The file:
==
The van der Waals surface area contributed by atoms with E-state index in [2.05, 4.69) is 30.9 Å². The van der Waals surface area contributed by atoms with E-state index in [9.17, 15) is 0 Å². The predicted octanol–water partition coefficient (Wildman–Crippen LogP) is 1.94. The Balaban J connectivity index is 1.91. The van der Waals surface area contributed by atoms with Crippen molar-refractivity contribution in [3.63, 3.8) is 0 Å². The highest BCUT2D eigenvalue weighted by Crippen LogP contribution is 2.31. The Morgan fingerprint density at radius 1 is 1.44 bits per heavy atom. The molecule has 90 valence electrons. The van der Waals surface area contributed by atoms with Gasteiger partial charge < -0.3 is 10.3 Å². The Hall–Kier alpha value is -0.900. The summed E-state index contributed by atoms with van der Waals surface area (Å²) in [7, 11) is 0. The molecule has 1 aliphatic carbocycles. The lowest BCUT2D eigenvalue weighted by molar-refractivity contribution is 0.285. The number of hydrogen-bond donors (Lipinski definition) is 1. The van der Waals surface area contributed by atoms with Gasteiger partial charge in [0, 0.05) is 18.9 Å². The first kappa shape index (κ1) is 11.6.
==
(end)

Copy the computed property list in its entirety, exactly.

The van der Waals surface area contributed by atoms with E-state index in [2.05, 4.69) is 30.9 Å². The van der Waals surface area contributed by atoms with E-state index in [9.17, 15) is 0 Å². The predicted octanol–water partition coefficient (Wildman–Crippen LogP) is 1.94. The Balaban J connectivity index is 1.91. The van der Waals surface area contributed by atoms with Crippen molar-refractivity contribution in [3.63, 3.8) is 0 Å². The highest BCUT2D eigenvalue weighted by Crippen LogP contribution is 2.31. The Morgan fingerprint density at radius 1 is 1.44 bits per heavy atom. The molecule has 90 valence electrons. The van der Waals surface area contributed by atoms with Gasteiger partial charge < -0.3 is 10.3 Å². The Hall–Kier alpha value is -0.900. The summed E-state index contributed by atoms with van der Waals surface area (Å²) in [7, 11) is 0. The molecule has 1 aliphatic carbocycles. The lowest BCUT2D eigenvalue weighted by molar-refractivity contribution is 0.285. The number of hydrogen-bond donors (Lipinski definition) is 1. The van der Waals surface area contributed by atoms with Gasteiger partial charge in [0, 0.05) is 18.9 Å². The first kappa shape index (κ1) is 11.6.